Unlike the Will Rogers estate (which is located in the heart of Sunset Blvd. between Beverly Hills and Malibu), the Hart ranch requires a fairly long drive north, out past the San Fernando foothills, to a 265-acre grassy mesa covered with sycamore trees, near Magic Mountain.
There aren't many fans left who remember William S. Hart as the superstar of early silent Westerns. Hart was one of the first movie cowboys, starring with his horse Fritz in over 60 silent black & white sagebrush classics, including "The Narrow Trail" (1917) and "Hell's Hinges" (1916).
Born in 1864, Hart spent his childhood in the Midwest, including early contacts with cowboys, ranchers and American Indians. So he always strove for authenticity in his costumes, sets and scenery; his early six-gun adventures inspired most of the later silver screen cowboys such as Gene Autry and Roy Rogers. But Hart's last movie was 1925's "Tumbleweeds," so most of us grew up long after he had retired to his ranch home in the Valley to write novels.
But William S. Hart didn't forget his loyal fans. When he died in 1946, he left his beautiful home and its surrounding 265 acres to be used free of charge by the public, as a county park. You'll still find the ranch waiting there today, ao Old West preserve in the middle of modern suburbia.
You can take a docent-led 30-minute tour of his stately home (named "La Loma Los Vientos," Spanish for "Hill of the Wind"), which is situated atop a small hill. Built in the 1920's, the home is lavishly decorated in Spanish-Revival style. Like Will Rogers, Hart collected Western art, such as Remington sculptures and oils, Charles Russell pieces, Navajo rugs, saddle and guns, and Western movie memorabilia - and you'll see his fine collection on the tour. Outside the home you'll find grassy picnic areas, hiking trails, a herd of live American buffalo (bison) and deer, and a barnyard animal petting zoo.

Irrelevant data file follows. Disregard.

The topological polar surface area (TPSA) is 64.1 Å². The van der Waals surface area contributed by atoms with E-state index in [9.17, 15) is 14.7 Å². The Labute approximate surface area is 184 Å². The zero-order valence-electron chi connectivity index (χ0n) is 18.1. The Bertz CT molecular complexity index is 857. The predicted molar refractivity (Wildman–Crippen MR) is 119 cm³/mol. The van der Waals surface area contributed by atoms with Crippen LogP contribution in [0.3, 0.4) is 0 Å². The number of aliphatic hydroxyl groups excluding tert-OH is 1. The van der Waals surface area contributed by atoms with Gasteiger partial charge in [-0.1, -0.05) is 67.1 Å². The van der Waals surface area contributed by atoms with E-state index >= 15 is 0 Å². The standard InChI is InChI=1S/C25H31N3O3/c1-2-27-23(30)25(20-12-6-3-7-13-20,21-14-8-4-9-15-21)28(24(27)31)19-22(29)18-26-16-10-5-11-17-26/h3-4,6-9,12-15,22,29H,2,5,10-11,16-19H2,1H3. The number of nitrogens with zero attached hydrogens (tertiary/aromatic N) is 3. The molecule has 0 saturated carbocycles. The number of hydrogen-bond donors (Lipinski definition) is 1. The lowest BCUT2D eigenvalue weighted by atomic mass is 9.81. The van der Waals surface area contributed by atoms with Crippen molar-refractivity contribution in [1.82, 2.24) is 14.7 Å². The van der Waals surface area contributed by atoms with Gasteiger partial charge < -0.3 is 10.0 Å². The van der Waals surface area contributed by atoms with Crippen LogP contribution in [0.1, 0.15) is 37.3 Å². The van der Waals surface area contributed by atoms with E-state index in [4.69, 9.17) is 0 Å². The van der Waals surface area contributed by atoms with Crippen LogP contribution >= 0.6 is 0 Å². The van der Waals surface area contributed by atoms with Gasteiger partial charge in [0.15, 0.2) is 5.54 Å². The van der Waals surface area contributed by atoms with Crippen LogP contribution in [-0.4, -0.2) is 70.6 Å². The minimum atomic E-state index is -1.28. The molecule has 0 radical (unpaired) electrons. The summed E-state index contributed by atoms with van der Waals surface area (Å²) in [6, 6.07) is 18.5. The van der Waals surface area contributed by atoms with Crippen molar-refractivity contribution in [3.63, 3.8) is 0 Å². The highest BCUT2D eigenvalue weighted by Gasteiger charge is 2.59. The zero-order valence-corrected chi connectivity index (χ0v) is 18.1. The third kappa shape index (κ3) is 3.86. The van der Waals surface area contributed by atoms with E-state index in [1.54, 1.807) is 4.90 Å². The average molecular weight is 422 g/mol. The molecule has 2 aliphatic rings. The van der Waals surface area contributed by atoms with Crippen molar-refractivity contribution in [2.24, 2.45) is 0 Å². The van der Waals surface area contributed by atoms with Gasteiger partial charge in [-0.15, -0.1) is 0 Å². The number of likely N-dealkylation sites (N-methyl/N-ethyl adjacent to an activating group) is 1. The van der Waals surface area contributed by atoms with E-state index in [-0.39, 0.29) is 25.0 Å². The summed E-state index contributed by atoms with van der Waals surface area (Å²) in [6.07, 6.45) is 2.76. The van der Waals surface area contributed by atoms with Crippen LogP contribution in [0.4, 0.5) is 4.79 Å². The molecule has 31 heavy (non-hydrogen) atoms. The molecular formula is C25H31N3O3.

Alas, William S. Hart County Park is located a quite a few miles from Hollywood, up in the Santa Clarita Valley, just before you reach Magic Mountain amusement park. So for some people, a trip to nearby Will Rogers State Park might appear more practical. But if you're a fan of Hart's, a lover of Western lore, or just curious, it's well worth a visit. And with its herds of buffalo and nostalgic ranch atmosphere, it has its own special charm.
Each May (since 1992), the
park also hosts an annual "Animal Fair," featuring celebrity
movie animals (such as "Beethoven" and the dog from "Turner
& Hooch"), along with live bands, a Wild West show, exotic
animals, pony rides, face-painting, food, games & exhibits. Phone for
details about this year's Animal Fair.
Getting there: From West L.A., take the San Diego (405) Freeway, north through the San Fernando Valley and into the foothills, where it becomes the Golden State (5) Freeway. Then go about seven miles northwest on the 5, and get off at the Lyon's Avenue exit (about three miles before the Magic Mountain exit). Turn right (east) and go about two miles to San Fernando Road. Turn right (south) on San Fernando Road and go about five blocks south to the park entrance (on your left). / (While you're in the neighborhood, you might be interested to know that Gene Autry's "Melody Ranch" back lot is only a mile to the east of the Hart estate.)
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